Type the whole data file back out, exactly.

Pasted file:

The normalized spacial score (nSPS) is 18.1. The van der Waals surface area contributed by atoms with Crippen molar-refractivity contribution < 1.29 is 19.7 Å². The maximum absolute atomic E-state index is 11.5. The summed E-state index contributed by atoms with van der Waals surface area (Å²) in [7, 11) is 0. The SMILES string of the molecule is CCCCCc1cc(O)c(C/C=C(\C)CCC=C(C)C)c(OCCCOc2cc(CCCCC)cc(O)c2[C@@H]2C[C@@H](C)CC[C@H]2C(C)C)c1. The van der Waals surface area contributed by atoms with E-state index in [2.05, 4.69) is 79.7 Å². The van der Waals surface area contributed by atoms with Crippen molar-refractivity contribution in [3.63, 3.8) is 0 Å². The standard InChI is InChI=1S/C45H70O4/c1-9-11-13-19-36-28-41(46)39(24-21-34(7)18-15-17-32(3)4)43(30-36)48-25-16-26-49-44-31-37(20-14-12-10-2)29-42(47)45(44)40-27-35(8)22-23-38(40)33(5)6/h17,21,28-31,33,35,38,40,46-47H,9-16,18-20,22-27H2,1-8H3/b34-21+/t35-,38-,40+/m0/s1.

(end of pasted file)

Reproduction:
The normalized spacial score (nSPS) is 18.1. The van der Waals surface area contributed by atoms with Crippen molar-refractivity contribution < 1.29 is 19.7 Å². The maximum absolute atomic E-state index is 11.5. The summed E-state index contributed by atoms with van der Waals surface area (Å²) in [7, 11) is 0. The SMILES string of the molecule is CCCCCc1cc(O)c(C/C=C(\C)CCC=C(C)C)c(OCCCOc2cc(CCCCC)cc(O)c2[C@@H]2C[C@@H](C)CC[C@H]2C(C)C)c1. The van der Waals surface area contributed by atoms with E-state index in [2.05, 4.69) is 79.7 Å². The van der Waals surface area contributed by atoms with Crippen molar-refractivity contribution in [3.63, 3.8) is 0 Å². The standard InChI is InChI=1S/C45H70O4/c1-9-11-13-19-36-28-41(46)39(24-21-34(7)18-15-17-32(3)4)43(30-36)48-25-16-26-49-44-31-37(20-14-12-10-2)29-42(47)45(44)40-27-35(8)22-23-38(40)33(5)6/h17,21,28-31,33,35,38,40,46-47H,9-16,18-20,22-27H2,1-8H3/b34-21+/t35-,38-,40+/m0/s1.